After five months, Macron will respond to Yellow Vest protesters
Story Code : 790559
The Yellow Vest protests, named after the high-visibility safety jackets worn by most of the demonstrators, started in mid-November in protest against a planned increase in fuel prices. The government cancelled the plan, but the protests continue on a national scale, reflecting widespread dissatisfaction in the French society.
Police clashed with the demonstrators for a 23rd straight weekend on Saturday.
The announcement is coming against the backdrop of the nationwide "Great National Debate," which included 10,000 local meetings, a multitude of online contributions, and 100 hours of presidential talking in public meetings over the past three months.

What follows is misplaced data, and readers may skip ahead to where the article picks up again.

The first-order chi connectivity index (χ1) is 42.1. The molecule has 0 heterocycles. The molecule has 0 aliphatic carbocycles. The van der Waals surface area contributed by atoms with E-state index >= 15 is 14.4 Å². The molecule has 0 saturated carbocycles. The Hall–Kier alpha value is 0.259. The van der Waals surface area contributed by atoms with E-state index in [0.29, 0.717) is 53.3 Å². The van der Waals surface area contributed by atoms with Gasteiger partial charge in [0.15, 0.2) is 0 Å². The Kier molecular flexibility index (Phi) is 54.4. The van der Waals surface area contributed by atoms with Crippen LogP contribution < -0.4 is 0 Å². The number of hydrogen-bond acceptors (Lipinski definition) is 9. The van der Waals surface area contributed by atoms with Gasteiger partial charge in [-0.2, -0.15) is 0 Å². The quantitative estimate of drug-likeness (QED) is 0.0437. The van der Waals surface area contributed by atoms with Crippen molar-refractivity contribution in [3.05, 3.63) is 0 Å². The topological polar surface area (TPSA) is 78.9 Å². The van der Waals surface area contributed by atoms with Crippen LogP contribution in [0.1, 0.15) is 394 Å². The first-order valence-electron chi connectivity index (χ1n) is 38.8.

"He wants to break the image of someone who's stubborn and who never listens to anybody," Arnaud Mercier, an expert in political communication at the Institut Francais de Presse at Assas University in Paris, told Reuters.
The French president was scheduled to announce the policy measures on April 15 but the fire that ripped through the historic Notre Dame Cathedral in Paris forced him to postpone the announcement.
Most of those measures have been leaked, with French media reporting that they included a cut in income tax, re-linking the lowest pensions with inflation, halting the closure of hospitals and schools in rural areas, and revoking the ENA civil service college, which has for many become a symbol of privileged elite.
Macron, however, has not given up on his reform agenda as he is expected to declare measures to make the French "work more," according to French media outlets.
The leaked reforms have not apparently satisfied the prominent Yellow Vest figures and political opponents.
"We'll surely have a lot of things to say after the predictable disappointment from Macron's announcements, if the leaks in the media are any guide," Sophie Tissier, a representative of the Yellow Vest movement, told BFM TV.